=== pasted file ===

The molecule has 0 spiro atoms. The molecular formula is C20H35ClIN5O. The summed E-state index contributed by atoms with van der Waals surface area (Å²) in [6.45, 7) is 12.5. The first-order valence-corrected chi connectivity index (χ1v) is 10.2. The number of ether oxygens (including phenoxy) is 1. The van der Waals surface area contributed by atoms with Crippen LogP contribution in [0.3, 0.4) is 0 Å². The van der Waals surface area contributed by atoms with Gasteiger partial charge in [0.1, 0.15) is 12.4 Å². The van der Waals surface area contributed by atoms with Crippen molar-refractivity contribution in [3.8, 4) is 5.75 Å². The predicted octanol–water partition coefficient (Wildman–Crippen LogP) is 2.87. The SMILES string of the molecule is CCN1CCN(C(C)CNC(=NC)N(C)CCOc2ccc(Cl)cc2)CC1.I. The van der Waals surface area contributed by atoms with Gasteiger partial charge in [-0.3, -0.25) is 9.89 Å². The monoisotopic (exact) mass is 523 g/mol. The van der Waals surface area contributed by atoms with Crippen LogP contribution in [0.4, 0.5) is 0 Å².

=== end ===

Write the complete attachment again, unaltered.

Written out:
The molecule has 0 spiro atoms. The molecular formula is C20H35ClIN5O. The summed E-state index contributed by atoms with van der Waals surface area (Å²) in [6.45, 7) is 12.5. The first-order valence-corrected chi connectivity index (χ1v) is 10.2. The number of ether oxygens (including phenoxy) is 1. The van der Waals surface area contributed by atoms with Crippen LogP contribution in [0.3, 0.4) is 0 Å². The van der Waals surface area contributed by atoms with Gasteiger partial charge in [0.1, 0.15) is 12.4 Å². The van der Waals surface area contributed by atoms with Crippen molar-refractivity contribution in [3.8, 4) is 5.75 Å². The predicted octanol–water partition coefficient (Wildman–Crippen LogP) is 2.87. The SMILES string of the molecule is CCN1CCN(C(C)CNC(=NC)N(C)CCOc2ccc(Cl)cc2)CC1.I. The van der Waals surface area contributed by atoms with Gasteiger partial charge in [-0.3, -0.25) is 9.89 Å². The monoisotopic (exact) mass is 523 g/mol. The van der Waals surface area contributed by atoms with Crippen LogP contribution in [0.4, 0.5) is 0 Å².